Missouri May Experience Dangerous Flooding

By |2018-09-07T11:15:39-05:00September 7, 2018 11:14 am|Local News, State Headlines|0 Comments

(KDKZ-TV) The National Weather Service is forecasting heavy rainfall for the next several days from the remnants of Tropical Cyclone Gordon and a stalled cold front. Missouri could see flash flooding, especially along the Mississippi and Missouri rivers and their tributaries. However, no major flooding is forecast for either river.

The majority of Missouri will experience rain this weekend. Of note is the South Central Missouri area, which could receive four to six inches of rain. Rainfall in Rolla, MO, to St. Charles, MO, is forecast between four to eight inches from Friday to Saturday, September 7 and 8, 2018.

With that in mind, officials encourage everyone to make good decisions regarding travel in flooded areas. Flooding, especially flash flooding, has proven to be extremely dangerous and can be fatal.
o Never think that because you made it across a flooded low water crossing in the past that you’ll make it the next time.
o Never be tempted to drive into floodwater because it appears shallow. Looks are deceiving and the roadway may not be intact. Floodwater often washes out roads or compromises their structural integrity.
o Less than a foot of moving water is enough to push a vehicle.
o Cars will float when the force of the water is greater than the force of friction. Sand and mud that come with flash flooding reduce the friction force of gravity holding the car in place
o Think about everything you could lose before trying to save a few minutes by not turning around.

Barricades closing a roadway are there to protect you. Drivers must respect barriers or barricades put in place by MoDOT — it is extremely dangerous and a violation of state law to drive around them. For information regarding road closures please visit Missouri Department of Transportation’s (MoDOT) road condition map at the Missouri State Highway Patrol’s website www.mshp.dps.mo.gov. Keep in mind that road conditions can change often with flash floods or heavy rains. The map is updated regularly, but it is not possible for Patrol personnel to predict future road closings or water levels of specific rivers, lakes, or streams. Drivers are encouraged to check for updates often when planning their route and just prior to traveling.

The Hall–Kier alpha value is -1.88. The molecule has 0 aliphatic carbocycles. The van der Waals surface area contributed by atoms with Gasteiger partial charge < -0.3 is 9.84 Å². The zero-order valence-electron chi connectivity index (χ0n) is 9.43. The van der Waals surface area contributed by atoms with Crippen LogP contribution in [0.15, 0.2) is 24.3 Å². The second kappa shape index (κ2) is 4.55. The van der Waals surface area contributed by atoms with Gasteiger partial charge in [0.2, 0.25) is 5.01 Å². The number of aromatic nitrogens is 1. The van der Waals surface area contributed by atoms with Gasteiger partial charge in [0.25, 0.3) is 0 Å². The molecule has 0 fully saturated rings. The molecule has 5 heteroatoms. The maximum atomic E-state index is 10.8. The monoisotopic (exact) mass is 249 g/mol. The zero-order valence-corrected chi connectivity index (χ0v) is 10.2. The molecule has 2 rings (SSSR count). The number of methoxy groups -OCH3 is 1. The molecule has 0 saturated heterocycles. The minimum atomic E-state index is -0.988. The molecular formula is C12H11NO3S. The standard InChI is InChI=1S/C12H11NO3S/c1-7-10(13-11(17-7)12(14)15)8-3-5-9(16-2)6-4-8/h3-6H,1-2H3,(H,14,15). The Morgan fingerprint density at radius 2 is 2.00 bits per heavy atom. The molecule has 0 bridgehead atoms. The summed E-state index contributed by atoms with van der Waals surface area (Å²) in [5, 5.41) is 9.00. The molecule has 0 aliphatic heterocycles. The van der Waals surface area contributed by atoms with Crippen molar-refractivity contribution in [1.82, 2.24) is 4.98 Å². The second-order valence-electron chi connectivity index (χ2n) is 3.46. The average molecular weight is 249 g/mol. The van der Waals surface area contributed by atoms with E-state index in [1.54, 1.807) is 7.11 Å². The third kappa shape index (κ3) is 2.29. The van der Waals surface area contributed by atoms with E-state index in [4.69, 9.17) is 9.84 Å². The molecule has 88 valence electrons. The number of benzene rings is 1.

Flooding also affects safety on Missouri’s waterways. The Patrol asks boaters across the state to take extra precautions when boating in flooded areas. Large amounts of rainfall cause rivers and lakes to become swollen. Many times, the right decision is to stay off the water. In areas where lakes or rivers spill over the banks, erosion and damage can occur to flooded structures, docks, or water laden levees by boat wakes. Boaters should avoid operating in these areas. If operation in these areas is necessary, boaters should operate at idle speed to avoid causing a wake.

Flooded rivers and streams with moving currents present some of the most dangerous situations a boater can encounter. Fast moving water can easily capsize or flip a boat—or personal watercraft—especially when combined with fixed objects such as trees and buildings. Boaters should avoid any operations in these swift flowing waters.

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About the Author:

I joined News Channel 18 in May 2011 in the weather department as Chief Meteorologist. In January 2013, I assumed the roll of News Director. I started my career in 2003 in high school. I attended Farmington High School. While there, I was a student in Black Knight Television (BKTV), doing anything from camera work, to editing, producing and anchoring the weather. I attended Mineral Area College, University of Missouri – Columbia, Mississippi State University and Webster University. While attending college, I continued to help out with BKTV. In 2009, I interned at KOMU-TV, Columbia, Missouri’s NBC affiliate. I enjoy spending time with my wife, Danica and our daughters , Declynn and Danleigh. I can’t forget about our dog, Daisy. We rescued her in 2011. We also have a cat named Dolly. I am committed to giving you the most accurate information, whether it’s from my latest weather forecast, or a news story that could touch your heart. Contact me if you have any questions or a news idea.

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